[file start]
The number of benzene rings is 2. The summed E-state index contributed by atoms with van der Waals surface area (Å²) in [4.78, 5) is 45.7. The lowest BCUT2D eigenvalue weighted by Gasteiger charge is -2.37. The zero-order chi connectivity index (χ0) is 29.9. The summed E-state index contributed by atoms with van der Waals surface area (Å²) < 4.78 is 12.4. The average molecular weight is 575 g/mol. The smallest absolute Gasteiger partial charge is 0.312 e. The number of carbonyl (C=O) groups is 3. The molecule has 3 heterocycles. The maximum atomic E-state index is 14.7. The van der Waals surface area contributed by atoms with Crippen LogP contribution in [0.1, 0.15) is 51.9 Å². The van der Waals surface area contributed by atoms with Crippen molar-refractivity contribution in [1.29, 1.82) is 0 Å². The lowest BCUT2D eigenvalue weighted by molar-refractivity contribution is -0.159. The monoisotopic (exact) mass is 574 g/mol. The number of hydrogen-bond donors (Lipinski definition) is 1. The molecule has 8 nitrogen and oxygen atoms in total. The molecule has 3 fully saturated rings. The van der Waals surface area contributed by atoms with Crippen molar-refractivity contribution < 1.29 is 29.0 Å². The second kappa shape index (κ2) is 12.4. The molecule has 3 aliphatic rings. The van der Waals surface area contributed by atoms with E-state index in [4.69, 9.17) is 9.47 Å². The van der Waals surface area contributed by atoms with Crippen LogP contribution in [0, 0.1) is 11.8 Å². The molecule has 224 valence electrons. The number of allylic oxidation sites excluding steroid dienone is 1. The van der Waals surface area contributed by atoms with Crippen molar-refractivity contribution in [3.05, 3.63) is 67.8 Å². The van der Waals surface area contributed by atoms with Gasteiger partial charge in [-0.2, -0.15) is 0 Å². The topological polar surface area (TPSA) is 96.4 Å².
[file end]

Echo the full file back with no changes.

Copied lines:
The number of benzene rings is 2. The summed E-state index contributed by atoms with van der Waals surface area (Å²) in [4.78, 5) is 45.7. The lowest BCUT2D eigenvalue weighted by Gasteiger charge is -2.37. The zero-order chi connectivity index (χ0) is 29.9. The summed E-state index contributed by atoms with van der Waals surface area (Å²) < 4.78 is 12.4. The average molecular weight is 575 g/mol. The smallest absolute Gasteiger partial charge is 0.312 e. The number of carbonyl (C=O) groups is 3. The molecule has 3 heterocycles. The maximum atomic E-state index is 14.7. The van der Waals surface area contributed by atoms with Crippen LogP contribution in [0.1, 0.15) is 51.9 Å². The van der Waals surface area contributed by atoms with Crippen molar-refractivity contribution in [1.29, 1.82) is 0 Å². The lowest BCUT2D eigenvalue weighted by molar-refractivity contribution is -0.159. The monoisotopic (exact) mass is 574 g/mol. The number of hydrogen-bond donors (Lipinski definition) is 1. The molecule has 8 nitrogen and oxygen atoms in total. The molecule has 3 fully saturated rings. The van der Waals surface area contributed by atoms with Crippen molar-refractivity contribution < 1.29 is 29.0 Å². The second kappa shape index (κ2) is 12.4. The molecule has 3 aliphatic rings. The van der Waals surface area contributed by atoms with E-state index in [4.69, 9.17) is 9.47 Å². The van der Waals surface area contributed by atoms with Crippen LogP contribution in [0, 0.1) is 11.8 Å². The molecule has 224 valence electrons. The number of allylic oxidation sites excluding steroid dienone is 1. The van der Waals surface area contributed by atoms with Crippen molar-refractivity contribution in [3.05, 3.63) is 67.8 Å². The van der Waals surface area contributed by atoms with Gasteiger partial charge in [-0.2, -0.15) is 0 Å². The topological polar surface area (TPSA) is 96.4 Å².